Early Literacy Research Library (ELRL) - Article

An Exploration of Ready, Set, Share a Book! Intervention for Enhancing Parent Book Sharing with Infants and Toddlers

Salley, B., Neal, C., McGovern, J., Fleming, K., Daniels, D. (2022) An Exploration of Ready, Set, Share A Book! Intervention for Enhancing Parent Book Sharing with Infants and Toddlers. Early Childhood Education Journal.,

Access: Institutional Access

Publication year


study description


core topic(s)

Shared Reading

Population Characteristics

Infant/Newborn , Toddler/Preschool

Exposures, Outcomes, Other

Home Visitation , Parent Behaviors and Skills , Parent-Child Relationships/Interactions , Programs and Interventions (other) , Ready, Set, Share a Book!


The current study examines gains in parent book-sharing skills during a brief, structured intervention.


Ready, Set, Share A Book! intervention

outcomes evaluated

Parent book-sharing skills


Parents and their infant/toddler were recruited through Parents as Teachers (PAT). PAT offers home visits and center-based activities to provide parents with information about early development, learning and health, as well as developmental screenings and referrals for assessments.


Parent–child dyads participated in an 8-week book-sharing intervention, Ready, Set, Share A Book!, designed for 12- to 36-month-old children. Parent book-sharing skills were assessed at baseline, weekly during the intervention, and at intervention end.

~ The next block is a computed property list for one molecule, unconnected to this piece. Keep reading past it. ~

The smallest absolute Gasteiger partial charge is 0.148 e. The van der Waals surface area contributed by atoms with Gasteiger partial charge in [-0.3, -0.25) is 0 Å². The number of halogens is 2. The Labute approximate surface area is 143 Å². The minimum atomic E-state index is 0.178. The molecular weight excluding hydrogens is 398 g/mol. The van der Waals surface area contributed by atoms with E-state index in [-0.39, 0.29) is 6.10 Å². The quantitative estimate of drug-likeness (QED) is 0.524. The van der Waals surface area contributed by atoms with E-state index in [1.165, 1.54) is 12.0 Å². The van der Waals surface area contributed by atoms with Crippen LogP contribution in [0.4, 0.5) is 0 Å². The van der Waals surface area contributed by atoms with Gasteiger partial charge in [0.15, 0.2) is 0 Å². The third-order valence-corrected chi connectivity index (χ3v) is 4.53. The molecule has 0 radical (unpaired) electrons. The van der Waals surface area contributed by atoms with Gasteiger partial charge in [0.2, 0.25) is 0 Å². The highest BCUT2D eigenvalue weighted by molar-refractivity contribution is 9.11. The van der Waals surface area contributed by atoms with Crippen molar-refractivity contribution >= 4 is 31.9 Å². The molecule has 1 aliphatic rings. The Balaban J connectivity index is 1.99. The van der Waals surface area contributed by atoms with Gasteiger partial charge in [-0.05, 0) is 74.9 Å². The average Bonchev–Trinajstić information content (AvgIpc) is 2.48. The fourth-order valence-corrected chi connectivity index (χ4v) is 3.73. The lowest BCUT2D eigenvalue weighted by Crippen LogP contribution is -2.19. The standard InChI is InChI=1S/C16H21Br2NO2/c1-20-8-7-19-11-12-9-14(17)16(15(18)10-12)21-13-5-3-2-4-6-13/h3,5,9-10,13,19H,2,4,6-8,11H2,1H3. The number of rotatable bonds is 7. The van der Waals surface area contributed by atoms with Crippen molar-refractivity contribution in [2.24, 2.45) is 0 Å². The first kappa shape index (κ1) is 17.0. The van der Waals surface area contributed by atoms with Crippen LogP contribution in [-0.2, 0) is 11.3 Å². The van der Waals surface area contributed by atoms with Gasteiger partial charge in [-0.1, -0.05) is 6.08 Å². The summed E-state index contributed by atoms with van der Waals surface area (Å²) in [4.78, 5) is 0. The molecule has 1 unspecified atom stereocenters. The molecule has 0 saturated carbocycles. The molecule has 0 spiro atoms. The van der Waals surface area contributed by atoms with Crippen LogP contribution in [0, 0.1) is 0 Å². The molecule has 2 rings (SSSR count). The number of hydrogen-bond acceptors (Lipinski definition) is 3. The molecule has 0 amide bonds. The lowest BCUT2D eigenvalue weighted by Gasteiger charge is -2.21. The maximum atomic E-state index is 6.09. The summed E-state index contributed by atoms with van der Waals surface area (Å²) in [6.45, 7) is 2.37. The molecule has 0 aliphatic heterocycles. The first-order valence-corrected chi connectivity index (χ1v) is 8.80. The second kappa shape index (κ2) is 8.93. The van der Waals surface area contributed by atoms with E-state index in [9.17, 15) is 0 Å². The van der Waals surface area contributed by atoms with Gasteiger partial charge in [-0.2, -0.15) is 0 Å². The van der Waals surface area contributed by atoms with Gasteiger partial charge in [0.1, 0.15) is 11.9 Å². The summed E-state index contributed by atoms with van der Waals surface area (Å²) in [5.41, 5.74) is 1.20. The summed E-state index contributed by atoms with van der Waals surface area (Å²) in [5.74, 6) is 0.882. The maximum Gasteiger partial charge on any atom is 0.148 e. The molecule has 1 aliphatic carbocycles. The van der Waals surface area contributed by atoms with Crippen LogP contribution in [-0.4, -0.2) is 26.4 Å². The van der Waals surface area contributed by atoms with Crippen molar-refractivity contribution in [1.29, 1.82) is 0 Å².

sample size

n=30 (parent-child dyads); n=15 (dyads, treatment); n=15 (dyads, control)


Measure of Parent Book-Sharing Skills: Parents were asked to look at a book (Clap Hands by Helen Oxenbury) with their child for 5 min. All book-sharing interactions were video-recorded and coded offline by trained observers for frequency of parent use of book-sharing skills. To examine parent skill acquisition, parent rates per minute of using each book-sharing skill demonstrated at baseline during the lab assessment were compared to rate of skill use at completion of the intervention.


Parents demonstrated significant gains in book-sharing skills from baseline to end of intervention, and results also indicate immediate skill gains in response to instruction. Furthermore, improvement in book-sharing skills at end of intervention was evident within the same book.


The current study extends previous evidence for the benefit of a brief, low intensity, targeted intervention to enhance parent book-sharing interactions with infants and toddlers. Future directions for research and implications for practice are discussed.


However, some limitations should be considered, including the small sample size and limited diversity of the sample.